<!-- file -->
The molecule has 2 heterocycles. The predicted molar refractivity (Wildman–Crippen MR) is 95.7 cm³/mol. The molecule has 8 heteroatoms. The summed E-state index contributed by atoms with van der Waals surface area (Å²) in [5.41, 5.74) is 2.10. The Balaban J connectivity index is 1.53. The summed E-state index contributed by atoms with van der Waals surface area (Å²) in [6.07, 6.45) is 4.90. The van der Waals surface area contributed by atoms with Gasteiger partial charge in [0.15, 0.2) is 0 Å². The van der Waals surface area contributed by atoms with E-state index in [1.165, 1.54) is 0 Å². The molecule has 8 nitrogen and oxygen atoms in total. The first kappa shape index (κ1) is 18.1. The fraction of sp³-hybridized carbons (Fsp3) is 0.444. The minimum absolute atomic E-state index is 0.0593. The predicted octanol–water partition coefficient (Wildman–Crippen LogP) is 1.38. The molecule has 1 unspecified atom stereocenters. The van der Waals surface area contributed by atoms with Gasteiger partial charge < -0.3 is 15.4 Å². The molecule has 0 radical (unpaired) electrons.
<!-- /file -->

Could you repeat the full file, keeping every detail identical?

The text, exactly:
The molecule has 2 heterocycles. The predicted molar refractivity (Wildman–Crippen MR) is 95.7 cm³/mol. The molecule has 8 heteroatoms. The summed E-state index contributed by atoms with van der Waals surface area (Å²) in [5.41, 5.74) is 2.10. The Balaban J connectivity index is 1.53. The summed E-state index contributed by atoms with van der Waals surface area (Å²) in [6.07, 6.45) is 4.90. The van der Waals surface area contributed by atoms with Gasteiger partial charge in [0.15, 0.2) is 0 Å². The van der Waals surface area contributed by atoms with E-state index in [1.165, 1.54) is 0 Å². The molecule has 8 nitrogen and oxygen atoms in total. The first kappa shape index (κ1) is 18.1. The fraction of sp³-hybridized carbons (Fsp3) is 0.444. The minimum absolute atomic E-state index is 0.0593. The predicted octanol–water partition coefficient (Wildman–Crippen LogP) is 1.38. The molecule has 1 unspecified atom stereocenters. The van der Waals surface area contributed by atoms with Gasteiger partial charge < -0.3 is 15.4 Å². The molecule has 0 radical (unpaired) electrons.